In drawing out learning in this discussion, we are primarily (and unavoidably) reliant on the seasoned judgement of those who were closely involved in managing, implementing and expanding the evidence base of the many components of the cancer strategies: the senior clinicians, managers, researchers from the NHS and voluntary sector.

A consistent theme that emerged from many of the interviews was the creation of a broad community for change through a national cancer strategy. It is possible to distinguish separate components of this, that in combination, were perceived as having created a sense of momentum, particularly among clinicians.

An evidence base, credible enough to command clinical support, that encompasses service guidance as well as clinical guidelines

The NHS Cancer Plan was built on firm foundations laid by the Calman–Hine report. A critically important component of these was the creation of service guidance, based on syntheses of the best available evidence. The strength of these enabled change to be pushed through, often in the face of clinical resistance. Calman–Hine implied changes in who clinicians worked with (ie the MDT) and what sort of work they should do (ie centralising some procedures, ceasing doing others).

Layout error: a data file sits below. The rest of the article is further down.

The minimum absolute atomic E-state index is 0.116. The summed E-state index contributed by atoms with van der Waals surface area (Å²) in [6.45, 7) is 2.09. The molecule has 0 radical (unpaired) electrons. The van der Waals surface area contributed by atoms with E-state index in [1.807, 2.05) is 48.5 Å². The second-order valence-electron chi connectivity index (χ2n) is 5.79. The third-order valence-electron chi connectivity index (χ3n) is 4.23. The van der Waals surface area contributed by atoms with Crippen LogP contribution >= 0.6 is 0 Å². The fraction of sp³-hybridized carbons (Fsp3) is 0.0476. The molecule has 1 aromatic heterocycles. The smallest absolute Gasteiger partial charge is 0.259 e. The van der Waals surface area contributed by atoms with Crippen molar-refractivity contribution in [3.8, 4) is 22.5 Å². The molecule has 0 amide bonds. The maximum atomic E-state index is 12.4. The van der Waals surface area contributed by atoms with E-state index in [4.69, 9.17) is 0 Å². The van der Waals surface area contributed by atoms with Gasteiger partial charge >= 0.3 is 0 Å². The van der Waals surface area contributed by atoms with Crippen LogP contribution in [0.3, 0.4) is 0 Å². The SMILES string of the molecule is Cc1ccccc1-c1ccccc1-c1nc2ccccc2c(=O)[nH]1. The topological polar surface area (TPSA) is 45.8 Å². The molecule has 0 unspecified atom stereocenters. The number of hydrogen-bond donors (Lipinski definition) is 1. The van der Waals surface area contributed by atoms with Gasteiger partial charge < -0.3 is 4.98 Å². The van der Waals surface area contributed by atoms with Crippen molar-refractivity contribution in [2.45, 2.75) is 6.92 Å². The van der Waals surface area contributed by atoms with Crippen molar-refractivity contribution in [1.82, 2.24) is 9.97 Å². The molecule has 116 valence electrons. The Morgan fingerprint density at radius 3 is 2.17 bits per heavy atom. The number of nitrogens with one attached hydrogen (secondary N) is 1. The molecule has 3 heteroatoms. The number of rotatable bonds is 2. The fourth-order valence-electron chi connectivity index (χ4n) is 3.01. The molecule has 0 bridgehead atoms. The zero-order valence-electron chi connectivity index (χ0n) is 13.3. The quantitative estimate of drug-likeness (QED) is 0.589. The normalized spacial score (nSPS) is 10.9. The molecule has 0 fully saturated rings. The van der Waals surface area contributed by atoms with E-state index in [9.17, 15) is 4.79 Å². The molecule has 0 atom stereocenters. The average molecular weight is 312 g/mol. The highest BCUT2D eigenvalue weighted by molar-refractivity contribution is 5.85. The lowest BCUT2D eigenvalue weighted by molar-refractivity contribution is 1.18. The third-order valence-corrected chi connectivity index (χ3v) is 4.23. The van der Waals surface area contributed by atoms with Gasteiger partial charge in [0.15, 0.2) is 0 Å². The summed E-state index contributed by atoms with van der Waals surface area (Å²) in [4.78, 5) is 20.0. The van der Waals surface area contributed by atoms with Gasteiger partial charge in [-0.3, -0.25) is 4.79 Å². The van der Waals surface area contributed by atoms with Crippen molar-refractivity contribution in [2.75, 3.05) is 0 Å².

Changes of this nature, which reach deep into the working practices of a large group of clinicians, some of whom had high levels of autonomy, attract challenge and resistance. But the testimony of those charged with rolling out the Calman–Hine recommendations suggests that this was offset by the clarity of the Improving Outcomes Guidance, and their scope. By going beyond clinical guidelines (which is generally applicable to individual practice) to encompass how services might be configured to maximise improvement, the guidance also provided a sense of direction for teams as well as individual clinicians.